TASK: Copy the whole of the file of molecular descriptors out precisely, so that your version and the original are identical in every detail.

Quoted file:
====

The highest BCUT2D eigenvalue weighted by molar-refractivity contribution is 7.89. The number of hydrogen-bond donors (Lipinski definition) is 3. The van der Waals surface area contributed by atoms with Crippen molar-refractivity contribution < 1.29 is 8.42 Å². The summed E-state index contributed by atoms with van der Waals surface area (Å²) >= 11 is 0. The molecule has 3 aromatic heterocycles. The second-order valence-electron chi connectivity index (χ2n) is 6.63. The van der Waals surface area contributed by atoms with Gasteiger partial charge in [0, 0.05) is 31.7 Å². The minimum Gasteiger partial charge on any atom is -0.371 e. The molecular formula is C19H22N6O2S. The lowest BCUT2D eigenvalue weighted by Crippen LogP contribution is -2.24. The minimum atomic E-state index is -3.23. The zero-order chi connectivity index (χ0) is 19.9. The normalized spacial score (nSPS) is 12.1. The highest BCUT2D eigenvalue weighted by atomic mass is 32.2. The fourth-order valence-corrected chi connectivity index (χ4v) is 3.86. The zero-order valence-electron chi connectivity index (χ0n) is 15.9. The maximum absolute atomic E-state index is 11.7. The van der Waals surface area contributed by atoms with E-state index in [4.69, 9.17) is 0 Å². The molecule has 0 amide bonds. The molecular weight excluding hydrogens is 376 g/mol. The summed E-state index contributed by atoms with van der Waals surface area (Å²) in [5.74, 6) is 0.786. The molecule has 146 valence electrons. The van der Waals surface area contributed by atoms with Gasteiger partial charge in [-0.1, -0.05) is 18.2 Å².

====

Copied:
The highest BCUT2D eigenvalue weighted by molar-refractivity contribution is 7.89. The number of hydrogen-bond donors (Lipinski definition) is 3. The van der Waals surface area contributed by atoms with Crippen molar-refractivity contribution < 1.29 is 8.42 Å². The summed E-state index contributed by atoms with van der Waals surface area (Å²) >= 11 is 0. The molecule has 3 aromatic heterocycles. The second-order valence-electron chi connectivity index (χ2n) is 6.63. The van der Waals surface area contributed by atoms with Gasteiger partial charge in [0, 0.05) is 31.7 Å². The minimum Gasteiger partial charge on any atom is -0.371 e. The molecular formula is C19H22N6O2S. The lowest BCUT2D eigenvalue weighted by Crippen LogP contribution is -2.24. The minimum atomic E-state index is -3.23. The zero-order chi connectivity index (χ0) is 19.9. The normalized spacial score (nSPS) is 12.1. The highest BCUT2D eigenvalue weighted by atomic mass is 32.2. The fourth-order valence-corrected chi connectivity index (χ4v) is 3.86. The zero-order valence-electron chi connectivity index (χ0n) is 15.9. The maximum absolute atomic E-state index is 11.7. The van der Waals surface area contributed by atoms with E-state index in [4.69, 9.17) is 0 Å². The molecule has 0 amide bonds. The molecular weight excluding hydrogens is 376 g/mol. The summed E-state index contributed by atoms with van der Waals surface area (Å²) in [5.74, 6) is 0.786. The molecule has 146 valence electrons. The van der Waals surface area contributed by atoms with Gasteiger partial charge in [-0.1, -0.05) is 18.2 Å².